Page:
WASHINGTON – The White House acknowledged Wednesday that the controversy embroiling World Bank President Paul Wolfowitz has been a "bruising episode" for the institution that could affect its integrity.
Even as the White House reaffirmed support for Wolfowitz, the bank's board met to resume deliberations over his fate. Wolfowitz has been accused of breaking bank rules when he arranged a generous pay package for his girlfriend.
"This has certainly been a bruising episode for the bank, and what you have to do is figure out a way forward to maintain the integrity of the institution," White House press secretary Tony Snow said. "And, therefore, when you do it, you're going to discuss everything. That's what you would normally do," he added.
The White House's fresh comments come one day after it shifted its stance, with Snow saying "all options are on the table" about who should lead the bank. It was the first time the White House had indicated it would be open to Wolfowitz's departure.
On Wednesday, Snow suggested his "all options on the table" comment on Tuesday did not signal diminishing White House support for Wolfowitz.
"We support him. We have confidence in him," Snow said.
Wolfowitz, accused by a special bank panel of breaking conflict-of-interest rules in his handling of the 2005 pay package of bank employee Shaha Riza, maintains that he acted in good faith.
The board ultimately will decide what actions to take against him. A signal of no confidence has been discussed among possible disciplinary options.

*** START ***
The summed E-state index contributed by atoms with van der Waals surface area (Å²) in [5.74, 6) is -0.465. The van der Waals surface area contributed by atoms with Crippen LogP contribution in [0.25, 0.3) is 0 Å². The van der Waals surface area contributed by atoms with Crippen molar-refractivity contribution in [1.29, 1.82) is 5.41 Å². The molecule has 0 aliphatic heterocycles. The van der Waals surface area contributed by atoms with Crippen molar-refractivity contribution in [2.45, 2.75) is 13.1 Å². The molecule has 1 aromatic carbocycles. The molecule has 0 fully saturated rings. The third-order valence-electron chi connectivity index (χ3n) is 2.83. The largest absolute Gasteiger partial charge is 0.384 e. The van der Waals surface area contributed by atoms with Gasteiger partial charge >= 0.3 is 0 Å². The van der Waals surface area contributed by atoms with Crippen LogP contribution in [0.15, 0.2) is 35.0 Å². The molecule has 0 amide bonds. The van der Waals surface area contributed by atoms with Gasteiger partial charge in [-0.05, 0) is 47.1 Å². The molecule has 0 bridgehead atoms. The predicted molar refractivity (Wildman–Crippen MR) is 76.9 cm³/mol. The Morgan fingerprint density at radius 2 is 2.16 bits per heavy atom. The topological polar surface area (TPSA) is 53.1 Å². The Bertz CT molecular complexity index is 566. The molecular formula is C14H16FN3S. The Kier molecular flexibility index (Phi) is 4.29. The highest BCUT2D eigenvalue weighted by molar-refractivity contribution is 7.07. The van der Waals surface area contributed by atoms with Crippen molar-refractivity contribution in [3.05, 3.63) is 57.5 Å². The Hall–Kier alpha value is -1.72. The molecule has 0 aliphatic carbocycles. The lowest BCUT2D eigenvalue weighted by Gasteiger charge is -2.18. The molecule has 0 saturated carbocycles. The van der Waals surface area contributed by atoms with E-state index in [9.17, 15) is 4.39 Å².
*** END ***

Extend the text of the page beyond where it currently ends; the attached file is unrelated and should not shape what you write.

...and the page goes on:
Defending himself before the board Tuesday, Wolfowitz said his handling of the Riza matter "does not justify taking any action against me or warrant a finding that you lack confidence in my leadership."
A special bank panel on Monday said the board must consider whether Wolfowitz "will be able to provide the leadership" to ensure that the bank achieves its mission of fighting poverty around the world.
Wolfowitz told the board, "You still have the opportunity to avoid long-term damage by resolving this matter in a fair and equitable way that recognizes that we all tried to do the right thing, however imperfectly we went about it."
Riza worked for the bank before Wolfowitz took over as president in June 2005. She was moved to the State Department to avoid a conflict of interest, but stayed on the bank's payroll. Her salary went from close to $133,000 to $180,000. With subsequent raises, it eventually rose to $193,590. The panel concluded that the salary increase Riza received "at Mr. Wolfowitz's direction was in excess of the range" allowed under bank rules.
Before taking over the bank nearly two years ago, Wolfowitz was the No. 2 official at the Pentagon and played a lead role in mapping out the U.S.-led war in Iraq.
European members are pushing for Wolfowitz to resign. The United States is the bank's largest shareholder. President Bush tapped Wolfowitz for the job, a move that was approved by the bank's board even though Europeans didn't like him because of his role in the Iraq war.
By tradition, the World Bank has been run by an American. The Bush administration wants to keep that decades-old practice firmly intact in any discussions about the bank's future leadership.